Morry Gash
March 09, 2016

SURPRISE, Ariz. (AP) The first thing that Dayton Moore does is to deflect credit to the players. Then he tries to pass it off to his scouts, who have dissected every one of those athletes in every way possible.

That's just the way the general manager of the Kansas City Royals operates.

But when you ask those same players and scouts why the World Series champions have been so successful at finding the proverbial diamond in the rough - the low-risk, high-reward reclamation project that has become a staple of their championship teams - their first instinct is to give Moore all the credit.

''You look at Dayton and the way he embraces the players once you get here, it's not like you're just the guy to make up the numbers,'' said pitcher Peter Moylan, who is trying to rebound from his second Tommy John surgery and make Kansas City's stacked bullpen as another powerful arm.

''He really shows you that he wants you here and he's going to give you every chance to prove that you still have something left,'' Moylan said. ''For me, that was a big reason why I came here.''

It's also a big reason why the Royals have gone to back-to-back World Series.

Despite a rapidly rising payroll the past few years, the Royals will always be a small-market franchise strapped for cash. They can't afford to win many bidding wars in free agency. So they instead search for market inefficiencies, niches in the game where they can gain ground on rival clubs.

One area where they've done that is giving players second chances.

The Royals realized the same amount of money that could land them a mediocre utility player on the open market could get them five or six guys trying to make a comeback. If just two of those fliers panned out, and perhaps one had a transcendent season, it would be a much better investment.

Last year was a prime example of it.

The Royals were the only team to offer 36-year-old Chris Young a contract in spring training, and signed reliever Ryan Madson despite having not pitched in the big leagues since 2011. Pitching out of the bullpen and rotation, Young went 11-6 with a 3.06 ERA, while Madson posted a career-best 2.13 ERA in 68 appearances.

Young cost $675,000. Madson cost $850,000.

Compare that to the Washington Nationals, who signed reliever Casey Janssen in free agency. They spent $5 million - more than three times the price of Young and Madson - to get a 4.95 ERA in 48 appearances.

''You go into spring training and you know, from between now and the end of spring training, you'll have one, maybe two nice surprises,'' Royals manager Ned Yost said. ''Last year we had a number of them. We had Joe Blanton, Madson and Young. We had a bunch of guys surprise you.''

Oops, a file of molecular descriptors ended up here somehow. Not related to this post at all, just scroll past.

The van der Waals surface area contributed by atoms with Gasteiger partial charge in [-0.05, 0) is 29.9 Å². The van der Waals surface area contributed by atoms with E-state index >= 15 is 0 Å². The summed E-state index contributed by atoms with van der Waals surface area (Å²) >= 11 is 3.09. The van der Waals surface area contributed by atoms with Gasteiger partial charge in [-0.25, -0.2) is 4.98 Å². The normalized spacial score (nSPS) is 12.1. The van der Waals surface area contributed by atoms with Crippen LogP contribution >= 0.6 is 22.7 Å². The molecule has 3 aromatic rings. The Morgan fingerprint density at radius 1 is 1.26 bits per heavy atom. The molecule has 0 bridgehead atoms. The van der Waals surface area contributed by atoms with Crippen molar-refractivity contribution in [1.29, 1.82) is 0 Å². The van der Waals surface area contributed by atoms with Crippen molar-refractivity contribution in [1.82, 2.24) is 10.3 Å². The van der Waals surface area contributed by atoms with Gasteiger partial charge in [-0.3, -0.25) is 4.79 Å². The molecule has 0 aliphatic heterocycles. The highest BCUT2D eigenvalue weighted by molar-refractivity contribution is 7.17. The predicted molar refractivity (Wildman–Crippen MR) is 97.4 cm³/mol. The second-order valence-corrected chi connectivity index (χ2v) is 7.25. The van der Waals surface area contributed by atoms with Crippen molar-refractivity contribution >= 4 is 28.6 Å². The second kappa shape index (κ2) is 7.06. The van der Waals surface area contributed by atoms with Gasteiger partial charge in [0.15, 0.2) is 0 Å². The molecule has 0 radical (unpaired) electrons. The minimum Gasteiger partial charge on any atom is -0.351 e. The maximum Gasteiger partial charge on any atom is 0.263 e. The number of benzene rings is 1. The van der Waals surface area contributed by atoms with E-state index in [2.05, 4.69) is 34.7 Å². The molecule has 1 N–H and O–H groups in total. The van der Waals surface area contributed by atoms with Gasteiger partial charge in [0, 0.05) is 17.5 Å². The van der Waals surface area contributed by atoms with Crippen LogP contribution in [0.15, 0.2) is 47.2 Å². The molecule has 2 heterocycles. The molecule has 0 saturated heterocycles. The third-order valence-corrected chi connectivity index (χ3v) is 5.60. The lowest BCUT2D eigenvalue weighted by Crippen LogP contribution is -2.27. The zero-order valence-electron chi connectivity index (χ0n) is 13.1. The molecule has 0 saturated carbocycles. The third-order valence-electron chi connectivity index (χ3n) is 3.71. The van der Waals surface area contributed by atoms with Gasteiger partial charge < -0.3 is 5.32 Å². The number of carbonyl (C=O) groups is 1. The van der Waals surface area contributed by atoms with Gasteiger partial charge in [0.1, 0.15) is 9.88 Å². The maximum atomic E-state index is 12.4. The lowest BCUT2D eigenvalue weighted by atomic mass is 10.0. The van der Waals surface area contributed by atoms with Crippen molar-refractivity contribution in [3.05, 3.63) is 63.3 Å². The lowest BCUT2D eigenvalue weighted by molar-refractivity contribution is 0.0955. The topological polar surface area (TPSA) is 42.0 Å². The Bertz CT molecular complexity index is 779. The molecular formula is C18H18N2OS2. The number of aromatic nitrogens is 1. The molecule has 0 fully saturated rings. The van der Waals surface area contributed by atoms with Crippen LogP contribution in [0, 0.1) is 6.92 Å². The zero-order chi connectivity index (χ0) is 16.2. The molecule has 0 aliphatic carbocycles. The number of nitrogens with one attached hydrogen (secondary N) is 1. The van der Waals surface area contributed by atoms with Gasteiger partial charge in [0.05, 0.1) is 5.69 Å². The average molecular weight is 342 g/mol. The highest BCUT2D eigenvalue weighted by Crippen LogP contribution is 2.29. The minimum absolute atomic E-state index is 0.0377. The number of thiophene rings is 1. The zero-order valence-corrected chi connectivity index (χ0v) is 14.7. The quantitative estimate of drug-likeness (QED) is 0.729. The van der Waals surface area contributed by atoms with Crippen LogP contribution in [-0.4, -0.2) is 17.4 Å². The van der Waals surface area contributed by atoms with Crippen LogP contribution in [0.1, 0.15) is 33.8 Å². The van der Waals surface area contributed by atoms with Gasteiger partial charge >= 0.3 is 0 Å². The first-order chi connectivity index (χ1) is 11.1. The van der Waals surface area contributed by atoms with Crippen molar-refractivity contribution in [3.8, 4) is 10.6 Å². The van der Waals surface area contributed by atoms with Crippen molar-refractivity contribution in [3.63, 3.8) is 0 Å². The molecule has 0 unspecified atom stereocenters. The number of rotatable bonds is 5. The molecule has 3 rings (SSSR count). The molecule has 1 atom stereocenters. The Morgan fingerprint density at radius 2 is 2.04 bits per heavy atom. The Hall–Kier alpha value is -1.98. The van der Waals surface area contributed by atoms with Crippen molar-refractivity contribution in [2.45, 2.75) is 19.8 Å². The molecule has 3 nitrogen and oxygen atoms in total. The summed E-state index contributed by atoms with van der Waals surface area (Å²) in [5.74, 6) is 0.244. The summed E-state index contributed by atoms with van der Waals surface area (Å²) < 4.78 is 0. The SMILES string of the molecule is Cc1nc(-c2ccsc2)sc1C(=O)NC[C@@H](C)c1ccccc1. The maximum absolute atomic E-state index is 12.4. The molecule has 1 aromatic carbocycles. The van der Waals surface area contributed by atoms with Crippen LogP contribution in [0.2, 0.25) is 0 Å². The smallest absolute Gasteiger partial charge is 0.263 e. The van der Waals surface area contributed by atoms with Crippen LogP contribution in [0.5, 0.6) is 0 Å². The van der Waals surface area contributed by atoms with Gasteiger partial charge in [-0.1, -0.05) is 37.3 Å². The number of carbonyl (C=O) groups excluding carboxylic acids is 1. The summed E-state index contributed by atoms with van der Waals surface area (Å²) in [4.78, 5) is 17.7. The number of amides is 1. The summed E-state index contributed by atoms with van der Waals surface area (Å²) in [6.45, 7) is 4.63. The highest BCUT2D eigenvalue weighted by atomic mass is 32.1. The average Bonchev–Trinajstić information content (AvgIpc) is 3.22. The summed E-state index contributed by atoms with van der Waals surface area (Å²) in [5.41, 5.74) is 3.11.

Every team takes fliers, of course. What sets the Royals apart is in choosing the right guys on which to gamble. Often they are players with track records of success who have run into some kind of trouble.

Sometimes it's an injury, such as Moylan's elbow. Other times it's a mechanical flaw.

''Ned and the coaching staff embrace the players we bring into the organization,'' Moore explained. ''They trust in the opinions of our scouts, and then the (current) players' attitudes and mindset is everyone is in this together, so they bring guys in. Everybody gets some credit for the turnaround in their careers.''

To be clear, it doesn't always work out. For every Young or Madson there are a half-dozen players that Kansas City jettisons in spring training. But it's a numbers game, and that's evidenced by the number of those same players getting another crack at the roster this season.

Moylan is one of them. So is former Mets starter Dillon Gee, ex-Yankees starter Chien-Ming Wang, former Braves starter Mike Minor and veteran big-league pitchers John Lannan, Ross Ohlendorf and David Huff.

There are position players, too. Dressing near the clubhouse door is infielder Clint Barmes, who's spent 13 years in the big leagues, and across the way is former Blue Jays outfielder Travis Snider.

Each of them is hoping to be the next Royal reclamation.

''Why did it work out for me? I think it's a big part the guys in the clubhouse,'' said Young, who appreciated the opportunity afforded him by the Royals so much that he hardly considered the other offers he got this past season. ''It's just a special group of people.''

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